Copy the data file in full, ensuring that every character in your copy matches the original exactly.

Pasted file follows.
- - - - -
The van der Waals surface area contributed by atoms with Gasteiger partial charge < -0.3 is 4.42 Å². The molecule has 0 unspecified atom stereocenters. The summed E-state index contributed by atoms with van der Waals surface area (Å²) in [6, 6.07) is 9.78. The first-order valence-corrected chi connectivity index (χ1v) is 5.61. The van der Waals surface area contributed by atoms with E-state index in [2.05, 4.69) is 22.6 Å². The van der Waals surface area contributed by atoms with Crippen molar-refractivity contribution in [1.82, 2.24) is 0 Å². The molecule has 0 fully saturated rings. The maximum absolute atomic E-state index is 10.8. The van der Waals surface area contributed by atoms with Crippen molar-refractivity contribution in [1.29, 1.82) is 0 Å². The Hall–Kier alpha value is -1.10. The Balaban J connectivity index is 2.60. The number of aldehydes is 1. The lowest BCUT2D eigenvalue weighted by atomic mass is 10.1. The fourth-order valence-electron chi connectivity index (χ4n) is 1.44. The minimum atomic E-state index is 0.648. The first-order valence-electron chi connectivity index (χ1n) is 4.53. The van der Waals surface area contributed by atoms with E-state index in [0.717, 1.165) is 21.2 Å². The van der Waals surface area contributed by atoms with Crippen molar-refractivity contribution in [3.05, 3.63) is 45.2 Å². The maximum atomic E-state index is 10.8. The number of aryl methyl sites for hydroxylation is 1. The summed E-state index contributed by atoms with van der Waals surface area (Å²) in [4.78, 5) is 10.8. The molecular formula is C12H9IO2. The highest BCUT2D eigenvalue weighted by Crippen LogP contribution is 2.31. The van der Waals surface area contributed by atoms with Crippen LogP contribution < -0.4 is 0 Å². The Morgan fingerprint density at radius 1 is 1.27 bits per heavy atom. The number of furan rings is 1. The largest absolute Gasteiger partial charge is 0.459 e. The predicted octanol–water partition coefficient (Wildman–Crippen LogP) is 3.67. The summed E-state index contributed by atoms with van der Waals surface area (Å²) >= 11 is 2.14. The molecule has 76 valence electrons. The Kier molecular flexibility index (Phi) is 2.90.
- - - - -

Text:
The van der Waals surface area contributed by atoms with Gasteiger partial charge < -0.3 is 4.42 Å². The molecule has 0 unspecified atom stereocenters. The summed E-state index contributed by atoms with van der Waals surface area (Å²) in [6, 6.07) is 9.78. The first-order valence-corrected chi connectivity index (χ1v) is 5.61. The van der Waals surface area contributed by atoms with E-state index in [2.05, 4.69) is 22.6 Å². The van der Waals surface area contributed by atoms with Crippen molar-refractivity contribution in [1.82, 2.24) is 0 Å². The molecule has 0 fully saturated rings. The maximum absolute atomic E-state index is 10.8. The van der Waals surface area contributed by atoms with Crippen molar-refractivity contribution in [1.29, 1.82) is 0 Å². The Hall–Kier alpha value is -1.10. The Balaban J connectivity index is 2.60. The number of aldehydes is 1. The lowest BCUT2D eigenvalue weighted by atomic mass is 10.1. The fourth-order valence-electron chi connectivity index (χ4n) is 1.44. The minimum atomic E-state index is 0.648. The first-order valence-electron chi connectivity index (χ1n) is 4.53. The van der Waals surface area contributed by atoms with E-state index in [0.717, 1.165) is 21.2 Å². The van der Waals surface area contributed by atoms with Crippen molar-refractivity contribution in [3.05, 3.63) is 45.2 Å². The maximum atomic E-state index is 10.8. The number of aryl methyl sites for hydroxylation is 1. The summed E-state index contributed by atoms with van der Waals surface area (Å²) in [4.78, 5) is 10.8. The molecular formula is C12H9IO2. The highest BCUT2D eigenvalue weighted by Crippen LogP contribution is 2.31. The van der Waals surface area contributed by atoms with Crippen LogP contribution < -0.4 is 0 Å². The Morgan fingerprint density at radius 1 is 1.27 bits per heavy atom. The number of furan rings is 1. The largest absolute Gasteiger partial charge is 0.459 e. The predicted octanol–water partition coefficient (Wildman–Crippen LogP) is 3.67. The summed E-state index contributed by atoms with van der Waals surface area (Å²) >= 11 is 2.14. The molecule has 76 valence electrons. The Kier molecular flexibility index (Phi) is 2.90.